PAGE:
Review: Lorde – Solar Power

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On Lorde’s latest, Solar Power, I want what she’s having. Oh wait. I already have it.

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You can buy or stream Solar Power on Apple Music

Ella Yelich-O’Connor’s triumphant return began with a less than triumphant lead single, the title track of her new album. I liked it from the beginning, but I couldn’t deny that I understood what others found disappointing about it. But as someone who is almost exactly Lorde’s age, I got it. The idea “Can you reach me? No, you can’t!” is such a sought after feeling for me, an introvert stuck in an overly connected age. In this, I envy her.

Lorde took a lot of time away since 2017’s masterpiece Melodrama, an album I still think was robbed at the Grammys. This is a hill I’m willing to die on. She is a quiet artist, an introspective genius. Her work is meant to be listened to and experienced on an individual level. 

This is mostly in part, I believe, to Ella’s own introversion. She rarely tours, rarely sits for interviews, and she even hid on social media as an onion ring enthusiast. In Solar Power, I believe we see Lorde in her truest form. She sings of her dislike for her fame and of her obligations as an artist, but it’s not in a woe-is-me, I’m-famous-but-I’m-a-victim sense. She’s just a young woman who has a lot on her plate, as most of the folks in her (and my) generation do. 

This is an album about anxiety and finding solace from a world that demands attention in the most obnoxious ways possible. As someone of no acclaim, I even feel this in my work and in my friendships and in my internet presence. One can only imagine how that feels when you’re globally known. I don’t blame her for wanting out. 

Solar Power is a picture of today’s generation. It’s a story about a woman who just wants a break. A woman who wants to see a better world but doesn’t know the role she plays in getting there. And it’s one of my favorite albums this year.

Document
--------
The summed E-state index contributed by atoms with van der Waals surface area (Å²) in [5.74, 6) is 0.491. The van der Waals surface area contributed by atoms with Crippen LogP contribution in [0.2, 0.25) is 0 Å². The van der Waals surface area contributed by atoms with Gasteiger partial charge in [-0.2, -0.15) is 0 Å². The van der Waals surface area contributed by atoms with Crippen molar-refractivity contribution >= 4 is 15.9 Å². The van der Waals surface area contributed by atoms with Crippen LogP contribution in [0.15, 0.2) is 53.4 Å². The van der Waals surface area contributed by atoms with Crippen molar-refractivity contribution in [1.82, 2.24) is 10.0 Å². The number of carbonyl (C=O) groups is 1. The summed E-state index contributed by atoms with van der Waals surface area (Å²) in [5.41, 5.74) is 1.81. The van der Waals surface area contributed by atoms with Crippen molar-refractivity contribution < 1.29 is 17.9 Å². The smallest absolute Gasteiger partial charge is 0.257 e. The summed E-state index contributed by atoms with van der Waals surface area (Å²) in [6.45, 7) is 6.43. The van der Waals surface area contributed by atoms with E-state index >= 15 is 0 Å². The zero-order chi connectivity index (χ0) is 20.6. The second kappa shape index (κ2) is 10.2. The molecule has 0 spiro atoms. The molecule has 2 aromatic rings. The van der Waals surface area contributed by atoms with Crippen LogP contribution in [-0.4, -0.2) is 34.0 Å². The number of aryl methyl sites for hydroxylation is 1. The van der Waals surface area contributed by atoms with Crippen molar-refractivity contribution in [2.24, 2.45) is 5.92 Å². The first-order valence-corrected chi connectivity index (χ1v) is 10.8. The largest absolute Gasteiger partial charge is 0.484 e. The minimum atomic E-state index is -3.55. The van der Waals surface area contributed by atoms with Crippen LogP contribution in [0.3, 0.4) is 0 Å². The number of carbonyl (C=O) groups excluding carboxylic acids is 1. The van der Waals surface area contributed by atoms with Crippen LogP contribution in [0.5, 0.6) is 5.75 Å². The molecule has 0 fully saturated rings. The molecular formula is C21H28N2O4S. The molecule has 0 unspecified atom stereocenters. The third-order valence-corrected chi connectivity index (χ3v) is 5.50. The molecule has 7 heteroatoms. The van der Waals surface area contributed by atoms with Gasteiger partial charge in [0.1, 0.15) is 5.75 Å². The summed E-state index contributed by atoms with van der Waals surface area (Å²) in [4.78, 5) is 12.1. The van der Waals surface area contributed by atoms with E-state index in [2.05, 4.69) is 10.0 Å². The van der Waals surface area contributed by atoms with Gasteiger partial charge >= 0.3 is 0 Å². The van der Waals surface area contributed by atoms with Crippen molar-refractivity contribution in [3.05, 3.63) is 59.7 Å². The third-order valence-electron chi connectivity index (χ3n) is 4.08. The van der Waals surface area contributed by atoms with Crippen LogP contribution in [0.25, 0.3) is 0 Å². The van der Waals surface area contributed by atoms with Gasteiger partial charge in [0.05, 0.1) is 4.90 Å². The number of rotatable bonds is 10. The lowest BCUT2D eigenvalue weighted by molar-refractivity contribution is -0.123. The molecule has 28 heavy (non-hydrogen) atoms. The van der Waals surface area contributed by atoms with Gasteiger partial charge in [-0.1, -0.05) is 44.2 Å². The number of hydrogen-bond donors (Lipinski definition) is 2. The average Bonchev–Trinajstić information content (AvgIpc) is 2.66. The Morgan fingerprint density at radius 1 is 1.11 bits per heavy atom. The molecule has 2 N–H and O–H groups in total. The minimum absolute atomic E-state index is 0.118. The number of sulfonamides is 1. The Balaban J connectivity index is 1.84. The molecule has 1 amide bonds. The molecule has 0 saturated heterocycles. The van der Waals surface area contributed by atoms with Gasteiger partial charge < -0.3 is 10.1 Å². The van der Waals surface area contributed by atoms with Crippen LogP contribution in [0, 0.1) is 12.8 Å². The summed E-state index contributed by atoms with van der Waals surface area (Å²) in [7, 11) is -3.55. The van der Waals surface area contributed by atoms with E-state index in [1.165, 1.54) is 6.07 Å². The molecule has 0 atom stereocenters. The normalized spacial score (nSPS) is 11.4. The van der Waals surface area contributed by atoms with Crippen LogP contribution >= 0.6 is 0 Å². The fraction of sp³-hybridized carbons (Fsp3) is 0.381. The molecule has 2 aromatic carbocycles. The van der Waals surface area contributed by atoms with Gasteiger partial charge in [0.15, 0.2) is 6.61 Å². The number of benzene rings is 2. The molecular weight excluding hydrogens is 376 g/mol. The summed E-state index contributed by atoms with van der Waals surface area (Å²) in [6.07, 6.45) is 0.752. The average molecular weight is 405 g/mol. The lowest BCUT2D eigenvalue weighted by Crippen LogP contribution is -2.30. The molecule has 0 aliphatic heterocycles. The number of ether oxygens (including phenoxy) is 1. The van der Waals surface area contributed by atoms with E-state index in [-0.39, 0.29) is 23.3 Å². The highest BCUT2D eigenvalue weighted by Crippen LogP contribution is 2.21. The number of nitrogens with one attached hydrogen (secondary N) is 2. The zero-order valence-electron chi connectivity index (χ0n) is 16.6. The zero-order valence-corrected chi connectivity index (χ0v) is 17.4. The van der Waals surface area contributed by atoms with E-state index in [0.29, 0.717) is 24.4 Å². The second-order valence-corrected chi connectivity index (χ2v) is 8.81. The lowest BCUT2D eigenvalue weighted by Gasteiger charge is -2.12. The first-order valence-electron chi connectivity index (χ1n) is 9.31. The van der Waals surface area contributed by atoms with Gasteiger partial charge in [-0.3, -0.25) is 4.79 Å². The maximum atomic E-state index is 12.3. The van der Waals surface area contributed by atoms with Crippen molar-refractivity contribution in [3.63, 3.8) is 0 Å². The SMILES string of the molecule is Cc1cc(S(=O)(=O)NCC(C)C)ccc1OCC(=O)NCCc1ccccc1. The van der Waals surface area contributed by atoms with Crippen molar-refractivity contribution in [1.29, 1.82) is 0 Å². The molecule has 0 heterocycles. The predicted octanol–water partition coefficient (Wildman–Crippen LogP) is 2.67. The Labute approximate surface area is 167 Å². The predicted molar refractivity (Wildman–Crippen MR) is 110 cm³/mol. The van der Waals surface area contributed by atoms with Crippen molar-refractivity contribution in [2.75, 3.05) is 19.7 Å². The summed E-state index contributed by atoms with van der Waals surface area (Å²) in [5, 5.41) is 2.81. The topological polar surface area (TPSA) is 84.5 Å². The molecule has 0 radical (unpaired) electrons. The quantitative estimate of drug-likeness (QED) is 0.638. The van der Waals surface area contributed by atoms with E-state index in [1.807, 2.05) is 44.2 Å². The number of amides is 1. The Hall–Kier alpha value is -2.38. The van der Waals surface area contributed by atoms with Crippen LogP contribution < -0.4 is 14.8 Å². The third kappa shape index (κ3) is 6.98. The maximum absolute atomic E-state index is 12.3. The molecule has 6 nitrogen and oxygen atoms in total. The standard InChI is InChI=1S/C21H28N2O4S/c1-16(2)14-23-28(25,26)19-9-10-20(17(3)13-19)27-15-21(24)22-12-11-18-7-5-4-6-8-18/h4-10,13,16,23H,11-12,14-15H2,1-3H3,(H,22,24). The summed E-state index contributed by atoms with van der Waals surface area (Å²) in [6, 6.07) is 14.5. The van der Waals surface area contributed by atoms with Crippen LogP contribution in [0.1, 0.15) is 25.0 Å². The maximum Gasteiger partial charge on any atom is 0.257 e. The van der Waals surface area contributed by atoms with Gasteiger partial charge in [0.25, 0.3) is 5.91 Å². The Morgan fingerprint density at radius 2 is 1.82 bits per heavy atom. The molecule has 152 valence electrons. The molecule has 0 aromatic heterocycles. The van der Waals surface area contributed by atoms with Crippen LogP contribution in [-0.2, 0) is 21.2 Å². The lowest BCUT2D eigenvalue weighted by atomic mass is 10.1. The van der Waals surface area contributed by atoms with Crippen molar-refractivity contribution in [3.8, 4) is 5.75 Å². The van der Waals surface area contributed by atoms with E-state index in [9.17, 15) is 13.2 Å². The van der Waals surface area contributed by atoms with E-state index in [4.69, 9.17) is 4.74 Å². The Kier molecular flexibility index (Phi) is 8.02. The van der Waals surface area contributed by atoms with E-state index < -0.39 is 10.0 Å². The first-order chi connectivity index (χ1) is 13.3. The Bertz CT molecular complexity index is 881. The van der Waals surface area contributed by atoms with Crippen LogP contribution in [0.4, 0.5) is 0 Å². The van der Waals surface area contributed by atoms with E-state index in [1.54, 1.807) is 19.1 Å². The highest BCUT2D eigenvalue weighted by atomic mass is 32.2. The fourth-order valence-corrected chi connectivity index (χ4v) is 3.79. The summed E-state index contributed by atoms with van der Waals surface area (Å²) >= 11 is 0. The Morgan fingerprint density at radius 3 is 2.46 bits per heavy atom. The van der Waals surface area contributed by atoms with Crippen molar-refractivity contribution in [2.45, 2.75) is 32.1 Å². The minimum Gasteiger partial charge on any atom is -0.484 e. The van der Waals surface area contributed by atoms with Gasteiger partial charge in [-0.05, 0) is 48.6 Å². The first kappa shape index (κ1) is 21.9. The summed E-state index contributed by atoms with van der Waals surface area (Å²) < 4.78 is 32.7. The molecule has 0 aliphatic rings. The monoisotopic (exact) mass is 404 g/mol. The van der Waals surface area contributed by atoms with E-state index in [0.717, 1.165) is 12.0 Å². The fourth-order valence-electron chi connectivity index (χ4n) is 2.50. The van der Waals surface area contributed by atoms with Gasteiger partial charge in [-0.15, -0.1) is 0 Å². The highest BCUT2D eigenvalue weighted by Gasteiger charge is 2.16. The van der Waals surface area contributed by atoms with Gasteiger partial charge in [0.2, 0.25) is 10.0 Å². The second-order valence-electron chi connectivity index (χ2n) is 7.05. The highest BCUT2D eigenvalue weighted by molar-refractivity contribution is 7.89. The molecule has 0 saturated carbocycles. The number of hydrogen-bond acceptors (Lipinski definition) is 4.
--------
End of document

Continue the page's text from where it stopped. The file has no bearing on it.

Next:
4.5/5

by Nadia Alves

kiel_hauckNadia Alves has been a music enthusiast since she can remember. Going to shows is her main pastime. The other is being upset when she can’t go to shows. This is her first official venture into writing about music. You can follow her on Twitter.

Most Anticipated of 2021: Lorde Travels to New Heights

Here is my biggest secret-not-a-secret of the past three years: I need Lorde to come back and grace us with another electro pop masterpiece. She was robbed of her Album of the Year by Bruno Mars (I wanted to jump through the TV and pull a Kanye, not gonna lie) after 2017’s Melodrama, and we have waited with bated breath to see what she would do next. 

She announced in November that she was releasing a book, Going South, a travel journal inspired by her trip to Antarctica in 2019, and one can’t help but wonder when a new album will follow. It sold out before I could even look at the preorder page, but I intend to pick it up when I can.

The proceeds for the book are going to fund a scholarship. I didn’t fully appreciate what we had in Lorde when Pure Heroine came out; I figured she would be another one-album-pop-star, but her music truly transcends genre, and I now consider her music timeless.

by Nadia Alves

kiel_hauckNadia Alves has been a music enthusiast since she can remember. Going to shows is her main pastime. The other is being upset when she can’t go to shows. This is her first official venture into writing about music. You can follow her on Twitter.